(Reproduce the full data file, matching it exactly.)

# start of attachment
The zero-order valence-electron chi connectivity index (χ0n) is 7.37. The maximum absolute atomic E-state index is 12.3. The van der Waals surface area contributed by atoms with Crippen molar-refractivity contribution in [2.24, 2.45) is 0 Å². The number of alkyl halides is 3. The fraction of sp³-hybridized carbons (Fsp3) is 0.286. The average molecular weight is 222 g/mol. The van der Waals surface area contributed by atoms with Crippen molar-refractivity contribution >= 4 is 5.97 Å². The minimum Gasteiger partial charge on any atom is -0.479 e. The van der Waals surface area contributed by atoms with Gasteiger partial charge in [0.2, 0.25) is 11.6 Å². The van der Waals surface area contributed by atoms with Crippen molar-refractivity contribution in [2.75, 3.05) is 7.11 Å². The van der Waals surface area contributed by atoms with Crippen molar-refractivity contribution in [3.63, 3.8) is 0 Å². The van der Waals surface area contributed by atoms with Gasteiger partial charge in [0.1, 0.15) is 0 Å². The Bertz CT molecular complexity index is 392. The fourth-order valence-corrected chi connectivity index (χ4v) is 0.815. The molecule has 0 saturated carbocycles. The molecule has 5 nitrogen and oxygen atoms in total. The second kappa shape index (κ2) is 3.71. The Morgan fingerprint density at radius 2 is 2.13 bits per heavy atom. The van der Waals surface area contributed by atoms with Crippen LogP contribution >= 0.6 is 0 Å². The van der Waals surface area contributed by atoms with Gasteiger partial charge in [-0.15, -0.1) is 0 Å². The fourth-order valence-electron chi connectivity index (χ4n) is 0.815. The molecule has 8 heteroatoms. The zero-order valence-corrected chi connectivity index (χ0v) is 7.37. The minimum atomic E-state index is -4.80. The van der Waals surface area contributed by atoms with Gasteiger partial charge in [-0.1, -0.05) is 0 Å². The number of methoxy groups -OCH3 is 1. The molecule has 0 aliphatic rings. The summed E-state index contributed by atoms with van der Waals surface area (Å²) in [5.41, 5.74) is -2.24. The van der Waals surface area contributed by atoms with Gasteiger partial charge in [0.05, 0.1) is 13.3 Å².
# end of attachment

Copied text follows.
The zero-order valence-electron chi connectivity index (χ0n) is 7.37. The maximum absolute atomic E-state index is 12.3. The van der Waals surface area contributed by atoms with Crippen molar-refractivity contribution in [2.24, 2.45) is 0 Å². The number of alkyl halides is 3. The fraction of sp³-hybridized carbons (Fsp3) is 0.286. The average molecular weight is 222 g/mol. The van der Waals surface area contributed by atoms with Crippen molar-refractivity contribution >= 4 is 5.97 Å². The minimum Gasteiger partial charge on any atom is -0.479 e. The van der Waals surface area contributed by atoms with Gasteiger partial charge in [0.2, 0.25) is 11.6 Å². The van der Waals surface area contributed by atoms with Crippen molar-refractivity contribution in [2.75, 3.05) is 7.11 Å². The van der Waals surface area contributed by atoms with Crippen molar-refractivity contribution in [3.63, 3.8) is 0 Å². The van der Waals surface area contributed by atoms with Gasteiger partial charge in [0.1, 0.15) is 0 Å². The Bertz CT molecular complexity index is 392. The fourth-order valence-corrected chi connectivity index (χ4v) is 0.815. The molecule has 0 saturated carbocycles. The molecule has 5 nitrogen and oxygen atoms in total. The second kappa shape index (κ2) is 3.71. The Morgan fingerprint density at radius 2 is 2.13 bits per heavy atom. The van der Waals surface area contributed by atoms with Crippen LogP contribution >= 0.6 is 0 Å². The van der Waals surface area contributed by atoms with Gasteiger partial charge in [-0.15, -0.1) is 0 Å². The fourth-order valence-electron chi connectivity index (χ4n) is 0.815. The molecule has 8 heteroatoms. The zero-order valence-corrected chi connectivity index (χ0v) is 7.37. The minimum atomic E-state index is -4.80. The van der Waals surface area contributed by atoms with Gasteiger partial charge in [-0.1, -0.05) is 0 Å². The number of methoxy groups -OCH3 is 1. The molecule has 0 aliphatic rings. The summed E-state index contributed by atoms with van der Waals surface area (Å²) in [5.41, 5.74) is -2.24. The van der Waals surface area contributed by atoms with Gasteiger partial charge in [0.05, 0.1) is 13.3 Å².